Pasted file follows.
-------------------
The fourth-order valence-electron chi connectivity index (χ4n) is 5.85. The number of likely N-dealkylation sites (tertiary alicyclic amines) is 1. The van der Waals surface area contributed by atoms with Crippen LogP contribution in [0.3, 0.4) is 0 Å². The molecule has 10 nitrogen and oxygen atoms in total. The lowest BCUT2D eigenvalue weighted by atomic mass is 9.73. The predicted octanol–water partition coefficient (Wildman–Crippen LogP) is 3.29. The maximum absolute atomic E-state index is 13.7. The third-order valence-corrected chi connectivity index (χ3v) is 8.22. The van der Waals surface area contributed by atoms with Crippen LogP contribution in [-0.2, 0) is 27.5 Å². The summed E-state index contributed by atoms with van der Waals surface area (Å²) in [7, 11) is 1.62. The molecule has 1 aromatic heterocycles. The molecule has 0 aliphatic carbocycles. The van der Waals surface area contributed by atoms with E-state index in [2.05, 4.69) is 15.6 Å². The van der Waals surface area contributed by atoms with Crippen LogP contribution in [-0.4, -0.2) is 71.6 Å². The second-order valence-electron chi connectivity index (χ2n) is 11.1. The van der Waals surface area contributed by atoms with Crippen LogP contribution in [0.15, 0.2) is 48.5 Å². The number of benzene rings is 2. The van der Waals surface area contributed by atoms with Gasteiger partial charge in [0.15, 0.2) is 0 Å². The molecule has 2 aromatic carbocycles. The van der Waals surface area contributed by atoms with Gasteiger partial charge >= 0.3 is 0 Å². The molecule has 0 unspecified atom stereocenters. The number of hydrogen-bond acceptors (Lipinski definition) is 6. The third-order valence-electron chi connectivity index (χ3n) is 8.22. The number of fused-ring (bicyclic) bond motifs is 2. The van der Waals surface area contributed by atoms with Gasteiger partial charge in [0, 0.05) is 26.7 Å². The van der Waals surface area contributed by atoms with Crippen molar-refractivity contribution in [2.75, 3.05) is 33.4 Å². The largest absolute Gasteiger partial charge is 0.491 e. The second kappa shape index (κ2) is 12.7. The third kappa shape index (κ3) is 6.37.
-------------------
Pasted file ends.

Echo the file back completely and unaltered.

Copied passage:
The fourth-order valence-electron chi connectivity index (χ4n) is 5.85. The number of likely N-dealkylation sites (tertiary alicyclic amines) is 1. The van der Waals surface area contributed by atoms with Crippen LogP contribution in [0.3, 0.4) is 0 Å². The molecule has 10 nitrogen and oxygen atoms in total. The lowest BCUT2D eigenvalue weighted by atomic mass is 9.73. The predicted octanol–water partition coefficient (Wildman–Crippen LogP) is 3.29. The maximum absolute atomic E-state index is 13.7. The third-order valence-corrected chi connectivity index (χ3v) is 8.22. The van der Waals surface area contributed by atoms with Crippen LogP contribution in [-0.2, 0) is 27.5 Å². The summed E-state index contributed by atoms with van der Waals surface area (Å²) in [7, 11) is 1.62. The molecule has 1 aromatic heterocycles. The molecule has 0 aliphatic carbocycles. The van der Waals surface area contributed by atoms with E-state index in [2.05, 4.69) is 15.6 Å². The van der Waals surface area contributed by atoms with Crippen LogP contribution in [-0.4, -0.2) is 71.6 Å². The second-order valence-electron chi connectivity index (χ2n) is 11.1. The van der Waals surface area contributed by atoms with Crippen LogP contribution in [0.15, 0.2) is 48.5 Å². The number of benzene rings is 2. The van der Waals surface area contributed by atoms with Gasteiger partial charge in [0.15, 0.2) is 0 Å². The molecule has 2 aromatic carbocycles. The van der Waals surface area contributed by atoms with Gasteiger partial charge >= 0.3 is 0 Å². The molecule has 0 unspecified atom stereocenters. The number of hydrogen-bond acceptors (Lipinski definition) is 6. The third-order valence-electron chi connectivity index (χ3n) is 8.22. The number of fused-ring (bicyclic) bond motifs is 2. The van der Waals surface area contributed by atoms with Gasteiger partial charge in [0, 0.05) is 26.7 Å². The van der Waals surface area contributed by atoms with Crippen molar-refractivity contribution in [2.75, 3.05) is 33.4 Å². The largest absolute Gasteiger partial charge is 0.491 e. The second kappa shape index (κ2) is 12.7. The third kappa shape index (κ3) is 6.37.